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Lawyer Bargaining (LAW-651-001)
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This course is about the theory, process, skills, and ethics of negotiation. The ability to negotiate is central to success in the practice of law. This is so because nearly every matter handled by lawyers on behalf of clients involves the negotiation process in some way. Indeed, in many situations negotiating a solution to a client's problem may be the only action required.
Lawyers negotiate on behalf of clients in a number of contexts. More than 90% of all of the cases filed in court (over 95% in U.S. District Courts – according to a recent ABA study and report) are settled prior to trial, and in many of the cases that do go to trial there have been attempts to negotiate a settlement. Many more disputes are negotiated to conclusion prior to any litigation. Moreover, it is not only in the context of disputes that negotiation by lawyers occurs. Many clients who consult lawyers do so for help in consummating a transaction or engaging in a planning process. In these situations, lawyers conduct negotiations such as bargaining for the sale or purchase of a commodity or service, or negotiating with a government agency to take or withhold an action that would affect a client.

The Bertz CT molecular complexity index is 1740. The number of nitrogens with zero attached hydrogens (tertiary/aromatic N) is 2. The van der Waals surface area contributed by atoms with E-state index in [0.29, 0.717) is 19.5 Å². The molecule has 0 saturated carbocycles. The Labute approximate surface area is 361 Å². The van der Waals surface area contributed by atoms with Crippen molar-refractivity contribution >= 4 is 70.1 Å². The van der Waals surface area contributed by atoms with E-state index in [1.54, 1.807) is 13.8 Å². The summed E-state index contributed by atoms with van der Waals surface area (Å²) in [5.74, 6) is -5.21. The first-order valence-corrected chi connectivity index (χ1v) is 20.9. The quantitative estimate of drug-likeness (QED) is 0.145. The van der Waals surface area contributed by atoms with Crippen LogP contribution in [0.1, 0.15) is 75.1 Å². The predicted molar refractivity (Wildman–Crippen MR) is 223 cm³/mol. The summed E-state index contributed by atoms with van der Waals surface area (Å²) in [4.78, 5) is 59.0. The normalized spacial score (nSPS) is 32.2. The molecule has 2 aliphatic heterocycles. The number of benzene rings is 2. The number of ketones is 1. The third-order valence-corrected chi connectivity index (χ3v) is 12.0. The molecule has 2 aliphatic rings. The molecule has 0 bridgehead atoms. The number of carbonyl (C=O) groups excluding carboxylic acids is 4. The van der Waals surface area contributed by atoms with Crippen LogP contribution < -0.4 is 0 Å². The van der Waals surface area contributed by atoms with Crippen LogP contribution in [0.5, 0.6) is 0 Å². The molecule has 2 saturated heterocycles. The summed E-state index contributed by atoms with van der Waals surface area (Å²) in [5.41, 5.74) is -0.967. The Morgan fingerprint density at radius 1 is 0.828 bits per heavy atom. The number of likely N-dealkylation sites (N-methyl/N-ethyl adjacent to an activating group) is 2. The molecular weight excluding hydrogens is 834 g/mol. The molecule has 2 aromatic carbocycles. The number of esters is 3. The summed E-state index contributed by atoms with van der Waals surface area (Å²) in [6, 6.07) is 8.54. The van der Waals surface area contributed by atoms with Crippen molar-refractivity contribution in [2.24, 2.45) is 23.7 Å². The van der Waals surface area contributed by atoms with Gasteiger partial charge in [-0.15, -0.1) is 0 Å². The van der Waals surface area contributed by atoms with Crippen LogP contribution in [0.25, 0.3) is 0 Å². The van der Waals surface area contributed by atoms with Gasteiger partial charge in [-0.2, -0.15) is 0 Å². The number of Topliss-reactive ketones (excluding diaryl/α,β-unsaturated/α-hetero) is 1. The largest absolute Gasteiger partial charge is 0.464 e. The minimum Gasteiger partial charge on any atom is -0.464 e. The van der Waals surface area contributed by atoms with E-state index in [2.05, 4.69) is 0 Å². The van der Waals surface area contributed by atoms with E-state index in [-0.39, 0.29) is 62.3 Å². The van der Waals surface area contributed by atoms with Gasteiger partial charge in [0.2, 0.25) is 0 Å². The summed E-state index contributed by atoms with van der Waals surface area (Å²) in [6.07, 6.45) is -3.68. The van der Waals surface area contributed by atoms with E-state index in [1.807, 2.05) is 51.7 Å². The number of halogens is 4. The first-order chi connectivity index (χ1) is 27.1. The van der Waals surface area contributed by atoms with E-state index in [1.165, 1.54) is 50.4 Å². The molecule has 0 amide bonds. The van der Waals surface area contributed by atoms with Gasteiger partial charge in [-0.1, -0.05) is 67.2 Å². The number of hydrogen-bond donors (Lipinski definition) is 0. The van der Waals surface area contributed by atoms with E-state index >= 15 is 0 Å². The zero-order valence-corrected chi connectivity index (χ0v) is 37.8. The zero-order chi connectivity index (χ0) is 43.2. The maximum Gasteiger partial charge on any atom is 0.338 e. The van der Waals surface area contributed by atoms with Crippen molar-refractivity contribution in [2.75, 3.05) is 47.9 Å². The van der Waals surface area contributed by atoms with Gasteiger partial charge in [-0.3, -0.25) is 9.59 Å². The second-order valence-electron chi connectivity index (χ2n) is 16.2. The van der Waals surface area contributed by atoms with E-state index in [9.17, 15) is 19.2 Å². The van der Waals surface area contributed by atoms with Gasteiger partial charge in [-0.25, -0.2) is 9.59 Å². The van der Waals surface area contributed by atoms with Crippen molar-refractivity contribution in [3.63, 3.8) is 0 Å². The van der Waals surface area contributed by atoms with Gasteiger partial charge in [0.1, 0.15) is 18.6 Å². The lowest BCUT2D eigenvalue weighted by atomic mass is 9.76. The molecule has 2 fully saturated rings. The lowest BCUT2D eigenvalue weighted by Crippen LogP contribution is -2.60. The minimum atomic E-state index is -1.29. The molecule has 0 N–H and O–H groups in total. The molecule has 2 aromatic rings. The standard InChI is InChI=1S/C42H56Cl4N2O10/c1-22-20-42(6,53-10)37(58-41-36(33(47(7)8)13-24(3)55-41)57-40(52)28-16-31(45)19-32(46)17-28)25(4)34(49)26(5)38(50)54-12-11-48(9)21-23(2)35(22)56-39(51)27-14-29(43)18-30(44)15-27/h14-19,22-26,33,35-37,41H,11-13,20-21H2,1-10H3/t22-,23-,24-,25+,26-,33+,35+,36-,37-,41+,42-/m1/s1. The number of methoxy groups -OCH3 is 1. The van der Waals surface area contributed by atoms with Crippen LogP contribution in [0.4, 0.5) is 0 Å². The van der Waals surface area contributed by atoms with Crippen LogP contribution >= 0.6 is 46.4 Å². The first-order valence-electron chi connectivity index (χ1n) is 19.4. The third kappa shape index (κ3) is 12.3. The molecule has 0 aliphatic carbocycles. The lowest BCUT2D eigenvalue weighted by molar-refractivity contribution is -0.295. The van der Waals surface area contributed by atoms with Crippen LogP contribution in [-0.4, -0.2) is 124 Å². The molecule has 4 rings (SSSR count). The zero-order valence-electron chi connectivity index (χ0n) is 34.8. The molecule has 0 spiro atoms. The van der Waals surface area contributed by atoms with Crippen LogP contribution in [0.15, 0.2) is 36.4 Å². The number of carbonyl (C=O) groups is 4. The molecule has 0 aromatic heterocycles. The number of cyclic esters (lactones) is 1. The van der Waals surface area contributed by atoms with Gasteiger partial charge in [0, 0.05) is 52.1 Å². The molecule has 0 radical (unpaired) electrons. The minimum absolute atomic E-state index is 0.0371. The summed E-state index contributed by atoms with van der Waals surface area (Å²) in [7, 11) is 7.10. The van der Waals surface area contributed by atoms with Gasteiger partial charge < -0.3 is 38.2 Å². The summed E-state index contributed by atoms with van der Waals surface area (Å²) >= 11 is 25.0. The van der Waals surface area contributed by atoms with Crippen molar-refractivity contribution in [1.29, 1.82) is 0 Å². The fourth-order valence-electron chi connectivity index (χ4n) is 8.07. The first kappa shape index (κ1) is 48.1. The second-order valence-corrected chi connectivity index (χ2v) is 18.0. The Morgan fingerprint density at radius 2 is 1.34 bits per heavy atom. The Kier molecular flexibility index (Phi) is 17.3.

Given the centrality of negotiation to the work of lawyers it is surprising that formal instruction in bargaining is relatively new to the legal profession. It is only in the past thirty-five (35) years that courses such as this one began to develop. Previously, most of what passed for wisdom about the negotiation process was anecdotal. Part of what clinical legal education has contributed to the curriculum of law schools is more systematic study and knowledge about various components of the lawyering process, the skills that are required to be an effective lawyer and several new methods of teaching them. Courses in interviewing and counseling, as well as this one, are part of that legacy.
Textbooks and Other Materials
The textbook information on this page was provided by the instructor. Students should use this information when considering purchases from the AU Campus Store or other vendors. Students may check here to determine if books are currently available for purchase online.
Bastress and Harbaugh, Interviewing, Counseling and Negotiating: Skills For Effective Representation (Little Brown)
Fisher, Ury and Patton, Getting to Yes, 2nd Ed. (Penguin).
First Class Readings
The required course readings are set out in the course syllabus and students are expected to read and be familiar with the assigned materials for purposes of class discussion and for fulfilling the journal requirement.
For the first class on Friday, August 24, 2012, please read Fisher, Ury & Patton, GETTING TO YES (2nd Ed.) (entire book).
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